Take a look at this current staffing that has been the norm for a while:
In May 2012, State/OIG noted the official harassment of US Mission Pakistan by the Pakistani Government. We should note that Pakistan is the 3rd largest recipient of U.S. foreign assistance in FY2012 at $1.821B, after Israel and Afghanistan. In the FY 2014 budget request, Pakistan slipped to #4, dislodged by Egypt, but still receiving foreign assistance in the amount of $1.2B. Below is what the OIG inspector wrote about the harassment of U.S. mission elements in Pakistan; most of the section on this topic, of course, is redacted from the report:
Official Pakistani obstructionism and harassment, an endemic problem in Pakistan, has increased to the point where it is significantly impairing mission operations and program implementation (REDACTED (b) (5). The issue of harassment must be made an integral part of high-level policy discussions with the Pakistani Government regarding the future of the bilateral relationship.
Official Harassment: U.S. official entities operating in Pakistan have long been subjected to unusual, government-initiated obstructionism and harassment. That harassment has reached new levels of intensity, however, after the events of 2011. The embassy describes the harassment as deliberate, willful, and systematic. While other diplomatic missions have experienced similar treatment, the United States is clearly the principal target. The harassment takes many forms: delayed visa issuances; blocked shipments for both assistance programs and construction projects; denials of requests for in-country travel; and surveillance of and interference with mission employees and contractors. (REDACTED).
The scope and impact of official Pakistani harassment and obstructionism is described in the Background section of this report. (LOOONG REDACTION).
The good news here is that so far, except in Homeland, no ex-CIA director has yet been kidnapped and spirited out of Islamabad while locked in the trunk of a car.
Beyond petty harassment like blocked shipments and delayed visa issuance, perhaps the worse ones are reports of harassment out of Havana, Cuba where the OIG in 2007 says that “USINT life in Havana is life with a government that “let’s you know it’s hostile.”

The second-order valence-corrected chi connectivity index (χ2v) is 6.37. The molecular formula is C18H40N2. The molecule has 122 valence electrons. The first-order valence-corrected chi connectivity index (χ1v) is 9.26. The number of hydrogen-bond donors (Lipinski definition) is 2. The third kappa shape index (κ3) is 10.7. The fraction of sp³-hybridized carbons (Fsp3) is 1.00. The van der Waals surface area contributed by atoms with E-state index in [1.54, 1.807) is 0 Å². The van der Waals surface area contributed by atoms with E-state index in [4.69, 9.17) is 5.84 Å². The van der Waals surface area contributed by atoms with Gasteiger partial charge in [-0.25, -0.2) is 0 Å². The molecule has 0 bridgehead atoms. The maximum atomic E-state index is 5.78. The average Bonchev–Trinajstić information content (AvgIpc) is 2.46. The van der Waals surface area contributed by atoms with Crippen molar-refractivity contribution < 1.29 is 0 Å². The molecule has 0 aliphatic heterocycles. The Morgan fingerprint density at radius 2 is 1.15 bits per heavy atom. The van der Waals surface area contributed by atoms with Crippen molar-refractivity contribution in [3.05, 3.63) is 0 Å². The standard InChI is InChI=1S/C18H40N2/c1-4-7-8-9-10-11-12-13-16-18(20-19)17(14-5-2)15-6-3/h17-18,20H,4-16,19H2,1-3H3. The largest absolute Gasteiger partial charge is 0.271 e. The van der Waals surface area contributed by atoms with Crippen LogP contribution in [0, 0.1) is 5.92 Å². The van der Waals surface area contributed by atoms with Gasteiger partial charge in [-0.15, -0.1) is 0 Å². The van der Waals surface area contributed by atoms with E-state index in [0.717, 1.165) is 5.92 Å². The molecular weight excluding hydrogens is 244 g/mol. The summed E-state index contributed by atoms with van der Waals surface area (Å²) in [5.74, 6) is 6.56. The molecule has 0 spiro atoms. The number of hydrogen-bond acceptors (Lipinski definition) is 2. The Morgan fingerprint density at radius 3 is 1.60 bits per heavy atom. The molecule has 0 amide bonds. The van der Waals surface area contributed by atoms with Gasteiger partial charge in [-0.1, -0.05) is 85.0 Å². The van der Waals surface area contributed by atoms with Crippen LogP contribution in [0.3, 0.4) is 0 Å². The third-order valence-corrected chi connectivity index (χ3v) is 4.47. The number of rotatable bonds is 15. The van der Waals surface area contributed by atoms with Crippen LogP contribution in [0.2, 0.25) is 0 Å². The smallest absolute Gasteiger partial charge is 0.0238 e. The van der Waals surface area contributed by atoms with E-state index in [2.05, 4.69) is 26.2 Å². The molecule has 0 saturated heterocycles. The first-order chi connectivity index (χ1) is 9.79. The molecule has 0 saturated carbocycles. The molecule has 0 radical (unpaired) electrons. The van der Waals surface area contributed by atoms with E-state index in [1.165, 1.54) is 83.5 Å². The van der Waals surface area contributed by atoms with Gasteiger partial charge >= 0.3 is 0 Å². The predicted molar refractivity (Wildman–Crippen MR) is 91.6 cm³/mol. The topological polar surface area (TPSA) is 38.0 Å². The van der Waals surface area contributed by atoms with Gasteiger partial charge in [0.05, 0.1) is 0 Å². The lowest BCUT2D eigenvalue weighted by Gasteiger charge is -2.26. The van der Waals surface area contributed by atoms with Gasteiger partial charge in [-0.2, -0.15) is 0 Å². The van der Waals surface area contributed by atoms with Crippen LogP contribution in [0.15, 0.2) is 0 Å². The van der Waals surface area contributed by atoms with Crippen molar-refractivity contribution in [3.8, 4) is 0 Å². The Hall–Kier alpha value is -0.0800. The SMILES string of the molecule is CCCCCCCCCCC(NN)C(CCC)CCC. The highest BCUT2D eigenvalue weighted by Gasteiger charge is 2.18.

Apparently, retaliations at that time have ranged from the petty to the poisoning of family pets. The regime had also gone to great lengths to harass some employees by holding up household goods and consumable shipments. The apparent goal apparently, had been “to instigate dissension within USINT ranks. “
C’mon, poisoning the pets?!
Fast forward to 2014 and not much have changed. Here is what the OIG report says:
- Mission employees face a difficult working environment. U.S. officers can meet only with certain government officials. They are allowed to travel only a limited distance from Havana without special permission. Shipments of supplies, mail, and personal effects are frequently delayed. Normal banking operations are nonexistent. Consumer goods are scarce and expensive. Communication facilities are substandard.
- Surveillance of U.S. and local employee staff members by Cuban authorities is pervasive.
- USINT officers’ travel is limited to within Havana province. Permission to travel outside that area requires sending a diplomatic note a minimum of 5 days before travel begins.
- Shipments of official procurements take 6 months or more to be cleared even after receiving pre-clearance from the Ministry of External Relations–another lengthy process. Unclassified pouches with personal mail are often rejected and sent back to the United States. Incoming household effects, which take 1 day to sail from Miami to Havana, have sat for months in the port awaiting clearance; the same holds for personal vehicles and consumables.
- Cuban customs authorities open and x-ray both inbound and outbound shipments before they will clear them.
At least there’s no more poisoning of the family pets of the U.S. Interest Section Havana staffers. And no one, as far as we know, has been reported to accept the offer of “*Cigars, señora?” from a handsome young man. (*from an FS spouse short fiction about life in Cuba via American Diplomacy).
* * *